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Case against white officer who killed black neighbour in Texas going to grand jury

The case against a white Dallas police officer who shot and killed a black neighbour in the neighbour's apartment will be presented to a grand jury, which could decide on more serious charges than manslaughter, the district attorney overseeing the case said Monday.

Police association calls for 'transparent, full investigation' into death of 'amazing individual'

Amber Guyger, a Dallas police officer, was arrested earlier this month on a manslaughter warrant. (Kaufman County Sheriff's Office via Associated Press)

The case against a white Dallas police officer who shot and killed a black neighbour in the neighbour's apartment will be presented to a grand jury, which could decide on more serious charges than manslaughter, the district attorney overseeing the case said Monday.

Lawyers for the victim's family questioned why it took three days for officer Amber Guyger to be charged and why she was so quick to use deadly force in her encounter with 26-year-old Botham Jean, who lived on a different floor in the same apartment complex. She told authorities she mistook the neighbour's unit for her own.

Guyger was booked into the Kaufman County Jail after being taken into custody Sunday, the Texas Department of Public Safety said in a news release. The department said the investigation in the off-duty shooting is ongoing and that no additional information was available.

A jail employee said Guyger was released on bond. Online records initially showed she was in custody, but she later was not listed on the jail inmate roster.

Guyger fatally shot Botham Jean, 26, on Thursday at Jean's apartment.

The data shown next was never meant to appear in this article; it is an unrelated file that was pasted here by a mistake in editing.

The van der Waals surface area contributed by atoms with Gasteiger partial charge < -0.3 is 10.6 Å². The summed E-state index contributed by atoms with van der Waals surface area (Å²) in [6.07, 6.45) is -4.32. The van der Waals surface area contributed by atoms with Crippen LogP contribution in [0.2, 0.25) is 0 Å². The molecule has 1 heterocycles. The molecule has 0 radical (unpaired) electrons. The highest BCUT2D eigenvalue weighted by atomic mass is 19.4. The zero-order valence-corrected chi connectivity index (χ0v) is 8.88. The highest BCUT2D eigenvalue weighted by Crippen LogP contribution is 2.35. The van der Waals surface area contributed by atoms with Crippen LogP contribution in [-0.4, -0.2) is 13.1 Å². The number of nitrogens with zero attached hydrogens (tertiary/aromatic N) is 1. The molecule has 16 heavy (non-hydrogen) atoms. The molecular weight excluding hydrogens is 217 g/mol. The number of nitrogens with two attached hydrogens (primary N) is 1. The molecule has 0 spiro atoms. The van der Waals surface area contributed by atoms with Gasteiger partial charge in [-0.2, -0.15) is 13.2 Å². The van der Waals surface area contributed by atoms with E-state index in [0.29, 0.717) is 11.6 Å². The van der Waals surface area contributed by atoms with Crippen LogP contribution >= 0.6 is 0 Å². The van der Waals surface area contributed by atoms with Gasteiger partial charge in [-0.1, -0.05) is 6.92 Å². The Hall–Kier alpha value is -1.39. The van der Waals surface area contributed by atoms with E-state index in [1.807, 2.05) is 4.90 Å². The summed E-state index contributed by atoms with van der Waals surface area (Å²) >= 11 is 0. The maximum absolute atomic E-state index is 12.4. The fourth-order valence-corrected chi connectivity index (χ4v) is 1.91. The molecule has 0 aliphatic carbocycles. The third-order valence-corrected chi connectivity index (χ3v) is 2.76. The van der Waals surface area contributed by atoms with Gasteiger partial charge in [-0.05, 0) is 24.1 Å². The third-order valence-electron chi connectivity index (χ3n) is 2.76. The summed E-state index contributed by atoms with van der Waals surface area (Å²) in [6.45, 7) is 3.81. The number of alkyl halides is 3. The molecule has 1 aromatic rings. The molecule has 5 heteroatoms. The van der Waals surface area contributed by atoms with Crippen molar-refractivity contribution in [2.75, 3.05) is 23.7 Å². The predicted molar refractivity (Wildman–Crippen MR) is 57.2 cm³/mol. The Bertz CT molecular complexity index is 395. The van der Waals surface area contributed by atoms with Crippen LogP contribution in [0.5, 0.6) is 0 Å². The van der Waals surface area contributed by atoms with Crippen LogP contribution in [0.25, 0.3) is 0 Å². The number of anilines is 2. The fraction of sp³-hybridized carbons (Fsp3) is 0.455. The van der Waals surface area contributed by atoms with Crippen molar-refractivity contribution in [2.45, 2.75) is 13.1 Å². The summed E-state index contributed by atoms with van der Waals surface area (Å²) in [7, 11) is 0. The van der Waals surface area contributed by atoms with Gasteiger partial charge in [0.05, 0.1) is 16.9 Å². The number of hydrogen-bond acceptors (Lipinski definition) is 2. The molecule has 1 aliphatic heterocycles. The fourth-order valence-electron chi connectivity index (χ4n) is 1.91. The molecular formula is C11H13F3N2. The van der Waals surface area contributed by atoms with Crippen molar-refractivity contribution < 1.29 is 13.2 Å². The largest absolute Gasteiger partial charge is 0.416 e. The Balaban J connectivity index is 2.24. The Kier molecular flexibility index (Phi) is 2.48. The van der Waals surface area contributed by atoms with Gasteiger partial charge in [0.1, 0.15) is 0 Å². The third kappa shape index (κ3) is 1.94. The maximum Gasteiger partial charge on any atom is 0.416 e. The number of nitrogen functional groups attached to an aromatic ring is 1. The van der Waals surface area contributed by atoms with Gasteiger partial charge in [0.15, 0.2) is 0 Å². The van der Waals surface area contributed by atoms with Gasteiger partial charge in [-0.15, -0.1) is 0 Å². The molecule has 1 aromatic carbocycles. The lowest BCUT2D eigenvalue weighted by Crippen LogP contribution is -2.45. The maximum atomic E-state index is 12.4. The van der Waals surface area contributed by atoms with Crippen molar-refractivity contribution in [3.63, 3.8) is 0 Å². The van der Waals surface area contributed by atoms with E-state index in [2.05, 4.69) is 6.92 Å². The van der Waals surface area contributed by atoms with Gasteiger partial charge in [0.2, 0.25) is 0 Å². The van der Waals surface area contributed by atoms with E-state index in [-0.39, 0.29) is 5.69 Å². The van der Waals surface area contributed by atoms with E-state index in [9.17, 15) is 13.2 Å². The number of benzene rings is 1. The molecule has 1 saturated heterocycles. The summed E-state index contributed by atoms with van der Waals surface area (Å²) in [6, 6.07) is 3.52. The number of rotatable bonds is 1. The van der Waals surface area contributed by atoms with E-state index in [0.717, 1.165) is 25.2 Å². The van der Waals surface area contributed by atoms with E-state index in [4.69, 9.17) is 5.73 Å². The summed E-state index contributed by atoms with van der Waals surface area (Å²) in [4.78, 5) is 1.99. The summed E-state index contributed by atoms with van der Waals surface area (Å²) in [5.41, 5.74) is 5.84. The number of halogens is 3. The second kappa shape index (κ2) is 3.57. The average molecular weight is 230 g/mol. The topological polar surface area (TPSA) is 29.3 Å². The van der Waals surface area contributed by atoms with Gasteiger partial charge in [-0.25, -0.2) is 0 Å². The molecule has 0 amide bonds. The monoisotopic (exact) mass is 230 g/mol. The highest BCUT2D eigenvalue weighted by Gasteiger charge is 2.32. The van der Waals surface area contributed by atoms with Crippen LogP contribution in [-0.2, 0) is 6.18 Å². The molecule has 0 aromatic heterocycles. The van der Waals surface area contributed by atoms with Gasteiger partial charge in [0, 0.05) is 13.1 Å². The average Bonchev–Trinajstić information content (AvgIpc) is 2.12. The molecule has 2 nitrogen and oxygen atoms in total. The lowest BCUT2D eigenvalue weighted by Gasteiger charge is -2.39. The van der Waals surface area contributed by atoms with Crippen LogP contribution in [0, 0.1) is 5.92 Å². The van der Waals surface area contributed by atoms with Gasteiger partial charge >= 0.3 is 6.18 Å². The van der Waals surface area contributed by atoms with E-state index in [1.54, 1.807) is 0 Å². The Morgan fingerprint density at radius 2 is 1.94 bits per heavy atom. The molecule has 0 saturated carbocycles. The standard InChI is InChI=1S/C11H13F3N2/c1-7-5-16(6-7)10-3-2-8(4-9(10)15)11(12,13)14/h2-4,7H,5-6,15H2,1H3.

Botham Jean, 26, lived in the apartment directly above Guyger. (Jeff Montgomery/Harding University/Associated Press)

Lawyers for Jean's family had been calling for Guyger's arrest, saying the fact that she had remained free days after the shooting showed she was receiving favourable treatment. They held a news conference Sunday night, shortly before the arrest was announced, making another plea for the officer to be taken into custody and saying their team had presented new evidence — a witness and video footage — to prosecutors. They didn't provide details.

The family lawyers weren't available for comment after the arrest came.

On Saturday, one of the lawyers, S. Lee Merritt, said the man's loved ones weren't calling on authorities to jump to conclusions or to deny Guyger her right to due process. But he said they wanted Guyger "to be treated like every other citizen, and where there is evidence that they've committed a crime, that there's a warrant to be issued and an arrest to be made."

'First step' toward justice

The group Mothers Against Police Brutality said the arrest is a "first step" toward justice and accountability but should have come sooner. Co-founder Sara Mokuria said the group expects transparency in the case going forward.

Dallas Mayor Mike Rawlings tweeted a statement Sunday night, thanking investigators and asking for continued prayers for Jean's family. He said he appreciated that citizens and community leaders "were so respectful of the investigative process over these past few days."